Fairbank Animal Farm & Pumpkin Patch
15308 52nd Ave W, Edmonds
Pumpkins, petting zoo, farm animals, picnic area

Fosters Pumpkin Farm
5818 State Route 530 NE, Arlington
Pumpkin patch, corn maze, hay bale maze, corn cannon, pre-picked produce, face painting, farm animals, snacks and refreshment stand, picnic area

Stocker Farms
8705 Marsh Rd, Snohomish
Pumpkin patch, corn maze, haunted corn maze, tractor-pulled hay rides, jumping pillow and more

Thomas Family Farm
9010 Marsh Road, Snohomish
Pumpkin patch, corn maze, monster truck rides, haunted house, gem mining, Zombie Safari Paintball Hayride, beer garden, putt-putt golf and more

 

PIERCE COUNTY

Double R Farms
5820 44th St E, Puyallup
Pumpkin patch, corn maze, hay rides, farm animals, pumpkin sling shot

Maris Farms
25001 Sumner-Buckley Hwy, Buckley
Pumpkin patch, corn maze, haunted woods, farm animals, hay ride, trout fishing, play ground

Picha’s Farm
6502 52nd St E, Puyallup
Pumpkin patch, corn maze, hay ride, pumpkin sling shot, concessions

Scholz Farm
12920 162nd Ave E, Orting
Pumpkin patch, corn maze, play area

Spooner Farms
9622 SR 162 E, Puyallup
Pumpkin patch, farm animals, face painting, pumpkin sling shot, concessions


Posted on September 6, 2019 at 4:46 pm
Greg and Janet Buehler | Posted in Uncategorized |

Seattle Metro Quarterly Market Trends – Q2 2019

Seattle Metro Quarterly Market Trends – Q2 2019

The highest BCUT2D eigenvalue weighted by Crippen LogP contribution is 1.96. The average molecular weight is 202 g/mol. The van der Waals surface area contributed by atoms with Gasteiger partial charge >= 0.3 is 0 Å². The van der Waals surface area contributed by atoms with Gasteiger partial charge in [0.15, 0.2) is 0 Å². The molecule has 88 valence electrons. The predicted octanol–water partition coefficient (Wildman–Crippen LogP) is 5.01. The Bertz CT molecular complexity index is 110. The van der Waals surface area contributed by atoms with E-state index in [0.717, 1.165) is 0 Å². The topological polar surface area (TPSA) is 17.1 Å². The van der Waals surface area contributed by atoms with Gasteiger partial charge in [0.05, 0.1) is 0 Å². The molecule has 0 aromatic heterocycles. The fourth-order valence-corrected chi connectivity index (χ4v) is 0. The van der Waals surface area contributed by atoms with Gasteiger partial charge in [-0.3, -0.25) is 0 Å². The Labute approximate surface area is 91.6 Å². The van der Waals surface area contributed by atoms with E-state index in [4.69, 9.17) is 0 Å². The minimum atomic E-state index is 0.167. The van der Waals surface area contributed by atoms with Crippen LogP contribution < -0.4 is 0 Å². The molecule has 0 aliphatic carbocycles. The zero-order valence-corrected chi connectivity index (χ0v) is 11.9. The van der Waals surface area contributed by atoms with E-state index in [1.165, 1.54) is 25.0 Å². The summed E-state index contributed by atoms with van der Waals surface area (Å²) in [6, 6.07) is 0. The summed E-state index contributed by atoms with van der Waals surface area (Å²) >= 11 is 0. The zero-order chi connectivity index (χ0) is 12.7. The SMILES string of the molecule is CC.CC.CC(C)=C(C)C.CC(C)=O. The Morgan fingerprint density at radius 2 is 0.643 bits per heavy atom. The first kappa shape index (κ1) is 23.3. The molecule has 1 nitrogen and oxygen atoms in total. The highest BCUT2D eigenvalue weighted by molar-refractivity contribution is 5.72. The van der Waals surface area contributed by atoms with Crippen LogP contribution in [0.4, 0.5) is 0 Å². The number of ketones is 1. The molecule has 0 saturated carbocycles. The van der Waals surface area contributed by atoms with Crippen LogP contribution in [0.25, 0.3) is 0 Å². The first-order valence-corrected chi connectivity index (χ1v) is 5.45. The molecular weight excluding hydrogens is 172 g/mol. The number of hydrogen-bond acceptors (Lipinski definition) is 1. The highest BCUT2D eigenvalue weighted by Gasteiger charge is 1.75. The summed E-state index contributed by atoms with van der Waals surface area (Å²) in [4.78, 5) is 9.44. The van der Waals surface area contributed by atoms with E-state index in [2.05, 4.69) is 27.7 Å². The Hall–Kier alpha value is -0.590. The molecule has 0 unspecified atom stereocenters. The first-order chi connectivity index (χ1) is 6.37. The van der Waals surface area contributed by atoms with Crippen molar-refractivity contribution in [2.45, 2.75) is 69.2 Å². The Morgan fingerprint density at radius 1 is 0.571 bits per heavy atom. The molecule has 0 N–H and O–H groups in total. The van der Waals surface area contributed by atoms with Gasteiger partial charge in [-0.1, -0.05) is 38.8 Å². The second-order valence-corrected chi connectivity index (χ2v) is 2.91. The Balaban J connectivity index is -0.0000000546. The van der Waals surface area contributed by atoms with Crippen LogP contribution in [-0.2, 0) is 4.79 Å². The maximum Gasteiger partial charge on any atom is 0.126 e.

2019 provided a very healthy and more balanced spring market! Median price is even year-over-year at $750,000. Prices have started to find their balance as more inventory has come to market compared to the scarcity of years past. While buyers have had more choices over the last year, it is still a seller’s market with just 1.7 months of inventory based on pending sales, resulting in an average of 23 days on market and 99% list-to-sale price ratio in June. Low interest rates continue to drive demand, however sellers who overprice or don’t address condition issues will linger on the market, illustrated by the 66% increase in carryover inventory.

Our real estate market continues to be driven by low interest rates, positive job creation, and upbeat consumer sentiment. Currently, interest rates sit around 4% which is still an historical low, affording buyers the ability to make moves and reduce their debt service. Price appreciation has started to temper to more normal rates, compared to the double-digit appreciation we experienced over the last 3 years due to more sellers coming to market. This has created more balance and greater opportunity for buyers. The generational shift we are experiencing as Baby Boomers move towards retirement and Millennials enter into their prime earning years is an exciting exchange happening in the market place right now.

This is only a snapshot of the trends in the Seattle Metro area; please contact me if you would like further explanation of how the latest trends relate to you.


Posted on July 15, 2019 at 3:45 am